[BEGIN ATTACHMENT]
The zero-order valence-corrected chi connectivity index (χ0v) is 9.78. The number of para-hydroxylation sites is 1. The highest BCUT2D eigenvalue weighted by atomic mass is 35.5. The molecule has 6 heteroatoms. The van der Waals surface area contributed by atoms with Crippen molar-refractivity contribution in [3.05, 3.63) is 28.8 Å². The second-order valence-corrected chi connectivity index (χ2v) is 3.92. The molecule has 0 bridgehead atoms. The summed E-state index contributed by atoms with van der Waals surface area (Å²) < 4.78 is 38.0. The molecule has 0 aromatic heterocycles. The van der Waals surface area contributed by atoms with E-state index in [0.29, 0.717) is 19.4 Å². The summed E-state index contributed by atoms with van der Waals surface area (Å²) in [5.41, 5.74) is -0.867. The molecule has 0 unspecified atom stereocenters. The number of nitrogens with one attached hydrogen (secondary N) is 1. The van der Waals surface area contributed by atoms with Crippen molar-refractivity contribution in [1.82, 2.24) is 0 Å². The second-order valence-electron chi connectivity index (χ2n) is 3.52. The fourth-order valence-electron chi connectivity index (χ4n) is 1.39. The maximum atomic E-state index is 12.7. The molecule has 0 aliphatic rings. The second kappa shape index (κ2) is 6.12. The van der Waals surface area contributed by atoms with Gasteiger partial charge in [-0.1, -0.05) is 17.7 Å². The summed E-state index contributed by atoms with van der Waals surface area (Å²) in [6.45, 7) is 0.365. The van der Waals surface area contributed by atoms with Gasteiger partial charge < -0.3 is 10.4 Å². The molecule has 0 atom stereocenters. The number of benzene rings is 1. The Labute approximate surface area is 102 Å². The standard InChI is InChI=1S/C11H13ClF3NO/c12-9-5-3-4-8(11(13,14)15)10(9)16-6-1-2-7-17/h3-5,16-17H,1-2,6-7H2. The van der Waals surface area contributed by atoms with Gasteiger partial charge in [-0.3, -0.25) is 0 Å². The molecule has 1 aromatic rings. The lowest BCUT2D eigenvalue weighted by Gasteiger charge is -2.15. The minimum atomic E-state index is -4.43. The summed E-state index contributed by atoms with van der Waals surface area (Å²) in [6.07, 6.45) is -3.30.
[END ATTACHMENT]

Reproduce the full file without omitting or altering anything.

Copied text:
The zero-order valence-corrected chi connectivity index (χ0v) is 9.78. The number of para-hydroxylation sites is 1. The highest BCUT2D eigenvalue weighted by atomic mass is 35.5. The molecule has 6 heteroatoms. The van der Waals surface area contributed by atoms with Crippen molar-refractivity contribution in [3.05, 3.63) is 28.8 Å². The second-order valence-corrected chi connectivity index (χ2v) is 3.92. The molecule has 0 bridgehead atoms. The summed E-state index contributed by atoms with van der Waals surface area (Å²) < 4.78 is 38.0. The molecule has 0 aromatic heterocycles. The van der Waals surface area contributed by atoms with E-state index in [0.29, 0.717) is 19.4 Å². The summed E-state index contributed by atoms with van der Waals surface area (Å²) in [5.41, 5.74) is -0.867. The molecule has 0 unspecified atom stereocenters. The number of nitrogens with one attached hydrogen (secondary N) is 1. The van der Waals surface area contributed by atoms with Crippen molar-refractivity contribution in [1.82, 2.24) is 0 Å². The second-order valence-electron chi connectivity index (χ2n) is 3.52. The fourth-order valence-electron chi connectivity index (χ4n) is 1.39. The maximum atomic E-state index is 12.7. The molecule has 0 aliphatic rings. The second kappa shape index (κ2) is 6.12. The van der Waals surface area contributed by atoms with Gasteiger partial charge in [-0.1, -0.05) is 17.7 Å². The summed E-state index contributed by atoms with van der Waals surface area (Å²) in [6.45, 7) is 0.365. The van der Waals surface area contributed by atoms with Gasteiger partial charge < -0.3 is 10.4 Å². The molecule has 0 atom stereocenters. The number of benzene rings is 1. The Labute approximate surface area is 102 Å². The standard InChI is InChI=1S/C11H13ClF3NO/c12-9-5-3-4-8(11(13,14)15)10(9)16-6-1-2-7-17/h3-5,16-17H,1-2,6-7H2. The van der Waals surface area contributed by atoms with Gasteiger partial charge in [-0.3, -0.25) is 0 Å². The molecule has 1 aromatic rings. The lowest BCUT2D eigenvalue weighted by Gasteiger charge is -2.15. The minimum atomic E-state index is -4.43. The summed E-state index contributed by atoms with van der Waals surface area (Å²) in [6.07, 6.45) is -3.30.